In 2013, Lyndsay Sung noticed something new on the edge of her right breast. “I felt something weird—an odd thickening along the rib,” she recalls. At the time, her son was only a year old, so she thought it might have been related to breastfeeding. But then she felt it again in September 2014. Lyndsay knew she was at risk for breast cancer because her grandmother had had it, and she also knew her breasts from years of self-exams. So she went to see her family doctor. Continue reading…
“Incidence of cardiac toxicity appeared low among patients with early HER-2–positive breast cancer who received adjuvant treatment with trastuzumab, according to results of the randomized phase 3 PHARE trial.
“Most cardiac events appeared reversible after discontinuation of trastuzumab (Herceptin, Genentech), researchers wrote.
“Trastuzumab improves outcomes for women with early HER-2–positive breast cancer, but prior studies have shown cardiotoxicity rates between 2% and 7%.
“The French National Cancer Institute sponsored the PHARE trial, which included 3,380 patients with early HER-2–positive breast cancer randomly assigned 1:1 to the standard 12-month trastuzumab regimen or a 6-month regimen.”
“Targeted treatments for cancer have been extending and saving lives for more than 15 years—precision medicine isn’t a new idea in oncology. Now drugs pioneered on select, specific cancers are, one by one, finding new applications.
“The first wave of targeted drug approvals were for cancers associated with specific mutations. Herceptin (traztuzumab) led the way, approved in 1998. It’s a monoclonal antibody deployed against the HER2/neu receptor that is overabundant in some aggressive and early-onset breast cancers. Robert Bazell’s excellent book Her 2 tells the tale.
“In 2001 came the blockbuster Gleevec (imatinib), a small molecule tyrosine kinase inhibitor that intercepts signals to divide. Erin Zammett’s My So-Called Normal Life with Cancer relates that story. A very young editor at Glamour magazine when a routine check-up revealed chronic myelogenous leukemia, Erin’s recovery was one of the first of thousands thanks to this now famous drug.”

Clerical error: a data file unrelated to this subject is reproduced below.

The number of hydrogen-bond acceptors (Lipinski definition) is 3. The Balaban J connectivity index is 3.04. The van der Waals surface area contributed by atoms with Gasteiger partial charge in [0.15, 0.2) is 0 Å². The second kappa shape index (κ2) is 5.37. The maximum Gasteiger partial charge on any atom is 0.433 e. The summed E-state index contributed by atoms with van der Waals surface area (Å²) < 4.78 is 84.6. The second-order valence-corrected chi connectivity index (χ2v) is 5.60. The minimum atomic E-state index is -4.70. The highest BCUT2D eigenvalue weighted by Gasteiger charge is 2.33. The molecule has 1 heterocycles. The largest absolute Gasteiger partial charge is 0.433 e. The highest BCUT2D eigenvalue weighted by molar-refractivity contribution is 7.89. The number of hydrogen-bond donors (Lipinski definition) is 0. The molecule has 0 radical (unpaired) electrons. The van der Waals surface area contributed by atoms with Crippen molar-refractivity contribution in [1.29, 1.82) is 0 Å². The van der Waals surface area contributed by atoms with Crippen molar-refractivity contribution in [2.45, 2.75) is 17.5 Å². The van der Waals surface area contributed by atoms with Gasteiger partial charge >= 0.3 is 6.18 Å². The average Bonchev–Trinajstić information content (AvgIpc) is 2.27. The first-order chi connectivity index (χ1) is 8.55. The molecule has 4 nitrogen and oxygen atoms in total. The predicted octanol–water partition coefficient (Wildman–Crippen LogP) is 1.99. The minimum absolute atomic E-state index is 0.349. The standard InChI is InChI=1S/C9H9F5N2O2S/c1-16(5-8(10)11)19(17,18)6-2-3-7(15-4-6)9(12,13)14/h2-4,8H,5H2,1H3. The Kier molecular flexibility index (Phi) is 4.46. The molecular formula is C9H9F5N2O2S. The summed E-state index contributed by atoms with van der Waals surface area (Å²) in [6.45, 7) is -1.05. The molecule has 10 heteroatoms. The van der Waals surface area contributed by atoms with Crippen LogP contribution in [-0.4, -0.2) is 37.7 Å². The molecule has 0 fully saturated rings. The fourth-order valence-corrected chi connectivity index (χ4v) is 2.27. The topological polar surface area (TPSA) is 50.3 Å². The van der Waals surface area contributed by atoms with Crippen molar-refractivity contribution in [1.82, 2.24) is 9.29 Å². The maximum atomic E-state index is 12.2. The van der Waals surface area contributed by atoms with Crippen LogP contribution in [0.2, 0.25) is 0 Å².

“Roche (SIX: RO, ROG; OTCQX: RHHBY) today announced that the European Commission (EC) has approved the use of Perjeta® (pertuzumab) in combination with Herceptin® (trastuzumab) and chemotherapy for the neoadjuvant treatment (use before surgery) of adult patients with HER2-positive, locally advanced, inflammatory, or early stage breast cancer at high risk of recurrence. The Perjeta regimen is the first neoadjuvant breast cancer treatment approved by the EC based on pCR data.
“Every year in Europe nearly 100,000 people are diagnosed with HER2-positive breast cancer, an aggressive type of the disease that is more likely to progress than HER2-negative cancer.1,2 Treating people with breast cancer early, before the cancer has spread, may improve the chance of preventing the disease from returning. Neoadjuvant treatment is given before surgery and is aimed at reducing tumour size so it is easier to surgically remove. pCR is achieved when there is no tumour tissue detectable at the time of surgery in the affected breast or in the affected breast and local lymph nodes. It is a common measure of neoadjuvant treatment effect in breast cancer and it can be assessed more quickly than traditional endpoints in eBC.
“ ‘Today’s approval is a significant milestone in the neoadjuvant treatment of HER2-positive early breast cancer, bringing Perjeta to patients years earlier than typical adjuvant treatment,’ said Sandra Horning, M.D., Roche’s Chief Medical Officer and Head, Global Product Development. ‘We are committed to making the Perjeta regimen available to appropriate patients in the EU as early as possible.’ “
“In the phase III BOLERO-1 trial, reported in The Lancet Oncology, Hurvitz et al found that the addition of the mTOR inhibitor everolimus (Afinitor) to trastuzumab (Herceptin)-paclitaxel did not significantly increase progression-free survival among patients with HER2-positive advanced breast cancer. A 7-month prolongation in progression-free survival was observed with everolimus among patients with hormone receptor–negative disease.”